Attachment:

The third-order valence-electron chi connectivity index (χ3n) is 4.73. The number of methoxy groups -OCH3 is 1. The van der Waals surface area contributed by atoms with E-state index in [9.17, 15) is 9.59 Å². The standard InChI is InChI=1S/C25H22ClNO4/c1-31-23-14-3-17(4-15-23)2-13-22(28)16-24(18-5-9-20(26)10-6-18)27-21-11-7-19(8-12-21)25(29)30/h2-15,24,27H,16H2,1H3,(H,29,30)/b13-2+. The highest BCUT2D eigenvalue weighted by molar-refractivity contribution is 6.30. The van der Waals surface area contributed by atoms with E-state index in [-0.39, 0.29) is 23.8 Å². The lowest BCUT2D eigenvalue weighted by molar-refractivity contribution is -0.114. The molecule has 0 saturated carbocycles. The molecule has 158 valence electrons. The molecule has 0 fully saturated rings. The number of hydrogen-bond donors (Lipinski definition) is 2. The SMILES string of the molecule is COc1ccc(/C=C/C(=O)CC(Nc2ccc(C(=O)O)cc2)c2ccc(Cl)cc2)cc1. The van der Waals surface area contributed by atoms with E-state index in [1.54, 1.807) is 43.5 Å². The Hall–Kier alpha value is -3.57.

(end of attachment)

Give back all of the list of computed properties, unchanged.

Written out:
The third-order valence-electron chi connectivity index (χ3n) is 4.73. The number of methoxy groups -OCH3 is 1. The van der Waals surface area contributed by atoms with E-state index in [9.17, 15) is 9.59 Å². The standard InChI is InChI=1S/C25H22ClNO4/c1-31-23-14-3-17(4-15-23)2-13-22(28)16-24(18-5-9-20(26)10-6-18)27-21-11-7-19(8-12-21)25(29)30/h2-15,24,27H,16H2,1H3,(H,29,30)/b13-2+. The highest BCUT2D eigenvalue weighted by molar-refractivity contribution is 6.30. The van der Waals surface area contributed by atoms with E-state index in [-0.39, 0.29) is 23.8 Å². The lowest BCUT2D eigenvalue weighted by molar-refractivity contribution is -0.114. The molecule has 0 saturated carbocycles. The molecule has 158 valence electrons. The molecule has 0 fully saturated rings. The number of hydrogen-bond donors (Lipinski definition) is 2. The SMILES string of the molecule is COc1ccc(/C=C/C(=O)CC(Nc2ccc(C(=O)O)cc2)c2ccc(Cl)cc2)cc1. The van der Waals surface area contributed by atoms with E-state index in [1.54, 1.807) is 43.5 Å². The Hall–Kier alpha value is -3.57.